While NGOs’ role in advocacy and agendasetting is fairly widely accepted, their peacebuilding activities are more controversial and have come under increasing scrutiny—not least from the NGOs themselves. As the number of NGOs, and their role in conflict situations, has grown exponentially, they have found themselves increasingly strained to find an appropriate balance between competing demands for relief, development, human rights and peace work, and between their own roles and that of other international and national actors.
Table of Contents
In this important study, which is firmly grounded in seven case studies, Goodhand ably situates the role of NGOs in peacebuilding within the dynamics of contemporary conflicts and the evolving complexities of international peacebuilding. His study promises to become a valuable resource for the Peacebuilding Commission and other practitioners in their interaction with civil society. It also stands to make a significant contribution to current debates about the appropriate role of external actors in peacebuilding and our collective understanding of what it genuinely takes to build peace.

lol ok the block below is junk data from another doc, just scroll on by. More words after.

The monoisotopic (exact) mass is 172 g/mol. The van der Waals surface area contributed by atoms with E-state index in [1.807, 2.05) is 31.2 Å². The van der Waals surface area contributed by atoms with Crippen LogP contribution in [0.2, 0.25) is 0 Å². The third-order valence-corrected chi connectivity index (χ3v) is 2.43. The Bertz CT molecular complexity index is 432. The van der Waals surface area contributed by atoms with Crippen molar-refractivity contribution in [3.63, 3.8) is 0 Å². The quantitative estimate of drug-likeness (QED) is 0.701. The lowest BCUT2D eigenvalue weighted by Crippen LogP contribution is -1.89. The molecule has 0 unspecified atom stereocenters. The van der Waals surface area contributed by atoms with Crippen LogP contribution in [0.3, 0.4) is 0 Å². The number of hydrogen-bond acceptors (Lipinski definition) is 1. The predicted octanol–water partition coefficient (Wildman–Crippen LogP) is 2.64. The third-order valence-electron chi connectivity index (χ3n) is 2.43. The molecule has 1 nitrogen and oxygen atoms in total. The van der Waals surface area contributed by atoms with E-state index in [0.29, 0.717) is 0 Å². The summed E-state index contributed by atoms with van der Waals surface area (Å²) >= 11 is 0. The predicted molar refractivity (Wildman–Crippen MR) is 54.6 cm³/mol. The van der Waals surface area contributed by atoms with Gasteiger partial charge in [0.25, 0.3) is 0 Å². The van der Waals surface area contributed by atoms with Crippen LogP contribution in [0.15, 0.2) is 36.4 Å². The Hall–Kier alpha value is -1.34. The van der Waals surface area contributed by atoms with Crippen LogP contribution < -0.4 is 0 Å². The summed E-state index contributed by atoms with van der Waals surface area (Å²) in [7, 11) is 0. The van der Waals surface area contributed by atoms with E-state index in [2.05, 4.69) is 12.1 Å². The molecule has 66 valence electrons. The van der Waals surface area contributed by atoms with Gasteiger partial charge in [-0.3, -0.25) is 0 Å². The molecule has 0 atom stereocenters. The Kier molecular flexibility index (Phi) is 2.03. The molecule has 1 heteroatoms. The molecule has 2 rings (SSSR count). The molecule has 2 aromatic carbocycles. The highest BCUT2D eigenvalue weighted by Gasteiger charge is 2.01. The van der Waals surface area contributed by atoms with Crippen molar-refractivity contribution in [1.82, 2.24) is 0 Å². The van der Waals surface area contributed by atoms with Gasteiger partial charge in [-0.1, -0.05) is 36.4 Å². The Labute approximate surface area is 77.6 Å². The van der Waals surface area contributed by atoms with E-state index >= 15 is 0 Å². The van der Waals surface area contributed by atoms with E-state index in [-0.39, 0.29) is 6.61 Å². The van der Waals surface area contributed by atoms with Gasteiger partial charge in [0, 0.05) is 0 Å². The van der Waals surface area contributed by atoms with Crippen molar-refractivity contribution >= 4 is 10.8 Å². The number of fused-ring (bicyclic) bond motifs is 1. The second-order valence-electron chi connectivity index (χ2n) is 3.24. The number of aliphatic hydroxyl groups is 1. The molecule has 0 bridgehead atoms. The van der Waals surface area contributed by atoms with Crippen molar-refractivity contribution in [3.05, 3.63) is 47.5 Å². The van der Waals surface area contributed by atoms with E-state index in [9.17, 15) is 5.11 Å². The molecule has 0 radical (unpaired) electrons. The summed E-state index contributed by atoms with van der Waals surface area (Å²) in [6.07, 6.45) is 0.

Prelims (Tables, Foreword by Terje Rød-Larsen, Acknowledgements)
1. Introduction - Aiding Peace
2. Armed Conflict in Theory
3. Armed Conflict in Practice
4. Understanding responses to conflict: international intervention and aid
6. Armed Conflict and the International Political and Policy Landscape
7. NGO Programming and Capacities for Peacebuilding
8. Politics, policy and practice
Back Matter (Acronyms, Notes, Bibliography, Index)